Sunday, April 13, 2008
Two Stock Market Sector Ratios I'm Watching Closely
The above charts represent price ratios between pairs of sector ETFs within the S&P 500 universe. Each represents a theme that I consider to be a driver of the recent bear market. Accordingly, I am watching these ratios (and themes) for indications of a continuation vs. reversal of bear market dynamics.
The first theme (top chart) represents the price ratio between the Materials ETF (XLB) and the Financials ETF (XLF). It depicts the relative valuation of physical assets--raw materials--to financial assets. In a weak dollar environment, as well as an environment of low confidence in the banking sector, raw materials should be more attractive than financials. A reversal of this ratio would suggest that the dynamics underpinning the weak dollar (expectations of further interest rate cuts by the Fed; lack of G-7 action toward a stronger dollar; recessionary expectations; fear of bank failures) were shifting.
The second theme (bottom chart) represents the price ratio between the Consumer Staples ETF (XLP) and the Consumer Discretionary ETF (XLY). It depicts the relative valuation of defensive stocks--those traditionally deemed relatively recession-proof--vs. those that are more vulnerable to contractions in consumer spending. In a recessionary environment, Staples should outperform Discretionaries as investors flee to sectors representing relative safety. A reversal of this ratio would suggest that the dynamics underpinning the recession (weak housing market; weak consumer confidence; weak employment market) were shifting.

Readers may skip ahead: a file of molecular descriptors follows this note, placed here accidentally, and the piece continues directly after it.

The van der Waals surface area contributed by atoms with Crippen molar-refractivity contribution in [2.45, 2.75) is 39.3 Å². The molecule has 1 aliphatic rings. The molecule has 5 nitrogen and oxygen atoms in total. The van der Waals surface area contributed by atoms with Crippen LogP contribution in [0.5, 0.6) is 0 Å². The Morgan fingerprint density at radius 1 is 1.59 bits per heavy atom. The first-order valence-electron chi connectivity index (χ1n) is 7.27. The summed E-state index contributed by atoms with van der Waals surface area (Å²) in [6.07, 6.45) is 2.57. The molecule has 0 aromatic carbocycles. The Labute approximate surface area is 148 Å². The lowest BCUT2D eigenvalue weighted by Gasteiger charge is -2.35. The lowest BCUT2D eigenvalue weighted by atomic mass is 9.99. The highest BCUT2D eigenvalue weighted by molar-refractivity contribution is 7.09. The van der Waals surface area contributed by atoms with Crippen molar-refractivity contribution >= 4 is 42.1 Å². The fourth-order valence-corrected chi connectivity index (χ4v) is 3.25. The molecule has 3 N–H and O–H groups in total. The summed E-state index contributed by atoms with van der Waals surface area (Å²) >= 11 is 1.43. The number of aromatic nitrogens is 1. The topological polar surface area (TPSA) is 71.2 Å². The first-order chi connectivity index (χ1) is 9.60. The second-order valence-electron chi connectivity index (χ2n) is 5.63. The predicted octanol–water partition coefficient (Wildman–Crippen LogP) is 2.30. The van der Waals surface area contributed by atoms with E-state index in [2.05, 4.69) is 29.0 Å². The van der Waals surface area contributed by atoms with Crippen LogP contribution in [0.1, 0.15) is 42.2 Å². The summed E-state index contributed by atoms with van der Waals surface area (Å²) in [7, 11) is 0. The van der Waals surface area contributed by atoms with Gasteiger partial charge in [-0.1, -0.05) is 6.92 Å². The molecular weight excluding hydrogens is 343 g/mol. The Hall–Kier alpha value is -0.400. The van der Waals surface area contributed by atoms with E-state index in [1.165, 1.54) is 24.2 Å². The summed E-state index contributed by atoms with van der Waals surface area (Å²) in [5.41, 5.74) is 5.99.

What we see clearly in both charts is that, since mid-2007 (the period recently highlighted as one of changing intermarket dynamics), these ratios accelerated significantly as the stock market sold off. The XLB:XLF ratio topped out in mid-March (when the stock market made its price lows), pulled back sharply, and has since been clawing its way back toward its highs as stocks have fallen back. The XLP:XLY ratio topped out in early January (when the number of stocks making new 52-week lows maxxed out), dropped back sharply, and has bounced back in a choppy manner since then.
Both of these ratios capture something of the psychology of the current stock market. A move to new highs would suggest that the psychological drivers of the recent bear market are intact. A failure to advance to new highs, even as the number of stocks registering fresh 52-week lows is dwindling, would have me questioning the bear's longevity.